Is Atopy to Blame for Chronic Vulvitis?

September 15, 2002

Several of my female patients have chronic itchy, burningvulvitis.

Several of my female patients have chronic itchy, burningvulvitis. Oral and topical antifungal agents, topical corticosteroids,and estrogen vaginal preparations have not beeneffective. The mucous membranes and perineal areas usuallyappear normal, except for scratch marks. Generally, resultsof potassium hydroxide evaluations are negative.How often does atopic dermatitis affect the vulva?I have prescribed doxepin; however, one patient complainedof sleepiness. What can be done about this side effect?
-- L. Van Houten, ARNP
    Lake City, Fla
Chronic pruritus of the vulva is a challengingproblem, and a full discussion lies outsidethe scope of this response. To treat burningvulvitis effectively, it is necessary to know thecause. When no obvious cause is evident, anextensive history taking, physical examination, and laboratorystudies are required, and a multidisciplinary approachthat involves dermatologic, genitourinary, and gynecologicconsultations may be useful.1Atopic dermatitis can affect the vulva, but it is an uncommoncause of chronic vulvar pruritus in postpubertalfemales. However, patients with sensitive skin are morelikely than patients without a history of atopy to developcontact or irritant dermatitis as a reaction to hygienic products,clothing, detergents, fabric softeners, and so forth.Often, the source of the burning sensation cannot beidentified. In such cases, symptomatic treatment is unfortunatelythe best that can be offered for this frustratingproblem. Both topical and systemic treatments can providesymptomatic relief; however, avoid sensitizing medications,such as topical benzocaine. Doxepin is an effective antipruriticthat should be reserved for bedtime use because ofits soporific properties.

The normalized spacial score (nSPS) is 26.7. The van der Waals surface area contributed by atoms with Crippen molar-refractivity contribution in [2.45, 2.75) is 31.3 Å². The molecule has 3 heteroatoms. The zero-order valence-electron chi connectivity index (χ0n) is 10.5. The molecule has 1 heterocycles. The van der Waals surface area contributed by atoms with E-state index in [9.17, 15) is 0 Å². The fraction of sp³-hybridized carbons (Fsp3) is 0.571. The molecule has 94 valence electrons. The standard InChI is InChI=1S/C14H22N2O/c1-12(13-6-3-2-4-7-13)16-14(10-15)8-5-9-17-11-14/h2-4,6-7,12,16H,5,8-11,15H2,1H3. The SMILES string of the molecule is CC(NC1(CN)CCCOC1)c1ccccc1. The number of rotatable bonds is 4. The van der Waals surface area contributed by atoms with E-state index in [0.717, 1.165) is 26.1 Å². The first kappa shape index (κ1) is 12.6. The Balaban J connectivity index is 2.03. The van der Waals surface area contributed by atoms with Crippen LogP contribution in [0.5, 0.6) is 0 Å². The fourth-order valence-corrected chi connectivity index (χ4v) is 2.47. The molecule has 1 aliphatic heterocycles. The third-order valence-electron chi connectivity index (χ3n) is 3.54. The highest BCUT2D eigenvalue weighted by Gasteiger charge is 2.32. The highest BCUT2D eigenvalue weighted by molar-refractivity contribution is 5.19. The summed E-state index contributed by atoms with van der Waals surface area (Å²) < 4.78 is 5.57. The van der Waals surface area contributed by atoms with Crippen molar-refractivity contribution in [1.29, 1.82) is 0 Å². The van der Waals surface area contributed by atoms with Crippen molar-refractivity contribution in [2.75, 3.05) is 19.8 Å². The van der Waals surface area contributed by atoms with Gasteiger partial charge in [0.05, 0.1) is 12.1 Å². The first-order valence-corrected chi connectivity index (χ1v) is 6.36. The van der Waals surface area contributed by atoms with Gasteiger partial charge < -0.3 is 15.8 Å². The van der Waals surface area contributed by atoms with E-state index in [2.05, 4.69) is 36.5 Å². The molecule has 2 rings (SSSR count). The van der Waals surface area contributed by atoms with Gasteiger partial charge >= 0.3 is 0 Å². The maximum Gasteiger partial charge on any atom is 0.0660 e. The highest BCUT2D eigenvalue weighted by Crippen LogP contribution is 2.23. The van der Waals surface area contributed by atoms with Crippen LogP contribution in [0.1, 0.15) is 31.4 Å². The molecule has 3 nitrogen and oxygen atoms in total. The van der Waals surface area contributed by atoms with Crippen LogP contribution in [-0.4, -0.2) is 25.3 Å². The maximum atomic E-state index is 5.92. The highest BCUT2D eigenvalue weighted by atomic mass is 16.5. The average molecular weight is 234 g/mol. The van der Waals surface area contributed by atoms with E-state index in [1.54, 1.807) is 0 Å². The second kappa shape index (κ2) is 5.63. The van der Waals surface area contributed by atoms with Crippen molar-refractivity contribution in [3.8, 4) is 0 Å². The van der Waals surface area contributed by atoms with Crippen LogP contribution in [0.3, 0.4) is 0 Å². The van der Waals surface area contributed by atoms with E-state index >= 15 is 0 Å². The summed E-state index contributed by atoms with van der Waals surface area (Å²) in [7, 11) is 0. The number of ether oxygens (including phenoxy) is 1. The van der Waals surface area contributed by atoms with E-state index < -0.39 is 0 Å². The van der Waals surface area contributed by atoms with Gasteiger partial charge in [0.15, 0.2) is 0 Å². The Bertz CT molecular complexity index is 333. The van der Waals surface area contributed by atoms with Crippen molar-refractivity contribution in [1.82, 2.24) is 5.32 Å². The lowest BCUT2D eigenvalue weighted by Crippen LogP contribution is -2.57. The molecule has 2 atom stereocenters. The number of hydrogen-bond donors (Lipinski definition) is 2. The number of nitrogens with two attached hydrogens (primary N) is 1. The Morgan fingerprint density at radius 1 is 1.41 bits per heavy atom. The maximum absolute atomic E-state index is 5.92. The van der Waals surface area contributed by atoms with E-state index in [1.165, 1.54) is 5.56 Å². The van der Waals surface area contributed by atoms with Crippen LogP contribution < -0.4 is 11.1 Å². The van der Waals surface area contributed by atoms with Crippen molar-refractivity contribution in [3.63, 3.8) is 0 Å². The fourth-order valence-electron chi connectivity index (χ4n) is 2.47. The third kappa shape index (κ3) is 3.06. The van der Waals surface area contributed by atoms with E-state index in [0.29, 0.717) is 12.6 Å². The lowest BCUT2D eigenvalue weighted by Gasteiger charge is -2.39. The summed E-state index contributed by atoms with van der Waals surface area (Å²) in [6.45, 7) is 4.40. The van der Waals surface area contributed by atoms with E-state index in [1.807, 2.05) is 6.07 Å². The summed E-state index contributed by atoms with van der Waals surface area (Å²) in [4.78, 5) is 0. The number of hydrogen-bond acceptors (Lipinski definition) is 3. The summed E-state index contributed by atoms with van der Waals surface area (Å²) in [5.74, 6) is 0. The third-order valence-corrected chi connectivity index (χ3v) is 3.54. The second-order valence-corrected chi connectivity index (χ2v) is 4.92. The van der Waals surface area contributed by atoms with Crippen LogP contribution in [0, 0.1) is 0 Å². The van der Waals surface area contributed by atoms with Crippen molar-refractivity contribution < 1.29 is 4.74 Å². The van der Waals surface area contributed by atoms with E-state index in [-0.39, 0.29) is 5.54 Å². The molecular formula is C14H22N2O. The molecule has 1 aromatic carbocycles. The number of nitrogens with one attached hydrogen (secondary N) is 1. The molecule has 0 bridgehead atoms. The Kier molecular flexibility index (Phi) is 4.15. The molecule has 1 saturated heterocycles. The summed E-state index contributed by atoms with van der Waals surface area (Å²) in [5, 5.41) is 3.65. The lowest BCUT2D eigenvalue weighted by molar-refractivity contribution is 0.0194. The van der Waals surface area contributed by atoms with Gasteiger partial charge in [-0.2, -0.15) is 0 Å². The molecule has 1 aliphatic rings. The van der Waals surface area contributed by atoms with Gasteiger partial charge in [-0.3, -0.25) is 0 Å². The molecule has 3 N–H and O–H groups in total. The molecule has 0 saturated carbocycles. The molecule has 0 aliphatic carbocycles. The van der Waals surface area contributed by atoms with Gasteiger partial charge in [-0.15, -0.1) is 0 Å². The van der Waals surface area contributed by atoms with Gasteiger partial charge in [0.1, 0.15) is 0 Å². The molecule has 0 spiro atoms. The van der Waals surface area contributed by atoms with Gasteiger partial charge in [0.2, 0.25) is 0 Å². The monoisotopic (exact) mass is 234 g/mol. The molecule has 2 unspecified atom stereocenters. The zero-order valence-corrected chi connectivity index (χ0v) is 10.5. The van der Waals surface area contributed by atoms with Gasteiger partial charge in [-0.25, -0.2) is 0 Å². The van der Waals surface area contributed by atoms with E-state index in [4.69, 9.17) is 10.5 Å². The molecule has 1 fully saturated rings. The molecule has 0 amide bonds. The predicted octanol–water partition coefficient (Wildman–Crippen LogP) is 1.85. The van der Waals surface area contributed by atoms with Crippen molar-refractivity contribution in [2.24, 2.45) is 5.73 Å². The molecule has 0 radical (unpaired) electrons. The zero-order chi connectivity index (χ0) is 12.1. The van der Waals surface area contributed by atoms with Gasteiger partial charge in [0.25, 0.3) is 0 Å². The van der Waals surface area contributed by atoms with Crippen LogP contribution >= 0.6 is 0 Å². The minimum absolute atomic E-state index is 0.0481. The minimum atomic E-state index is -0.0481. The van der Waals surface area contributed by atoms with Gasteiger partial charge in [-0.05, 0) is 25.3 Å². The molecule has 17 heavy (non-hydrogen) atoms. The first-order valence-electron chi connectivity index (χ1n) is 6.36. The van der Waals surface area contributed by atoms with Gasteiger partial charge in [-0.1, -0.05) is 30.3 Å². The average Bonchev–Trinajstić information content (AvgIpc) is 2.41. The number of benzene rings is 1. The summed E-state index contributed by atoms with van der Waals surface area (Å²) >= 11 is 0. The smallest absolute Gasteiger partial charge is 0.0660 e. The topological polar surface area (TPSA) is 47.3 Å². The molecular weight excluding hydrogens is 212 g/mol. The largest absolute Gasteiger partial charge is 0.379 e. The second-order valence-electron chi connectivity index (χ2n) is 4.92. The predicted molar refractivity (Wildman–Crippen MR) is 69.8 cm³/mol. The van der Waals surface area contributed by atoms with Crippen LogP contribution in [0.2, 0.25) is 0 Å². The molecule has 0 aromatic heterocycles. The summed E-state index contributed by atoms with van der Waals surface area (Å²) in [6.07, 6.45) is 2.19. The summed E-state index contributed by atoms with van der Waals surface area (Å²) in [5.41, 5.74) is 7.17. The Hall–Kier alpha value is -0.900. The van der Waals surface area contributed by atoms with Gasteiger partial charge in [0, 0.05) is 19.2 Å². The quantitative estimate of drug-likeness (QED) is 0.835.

-- David L. Kaplan, MD
    University of Missouri, Kansas City
    University of Kansas

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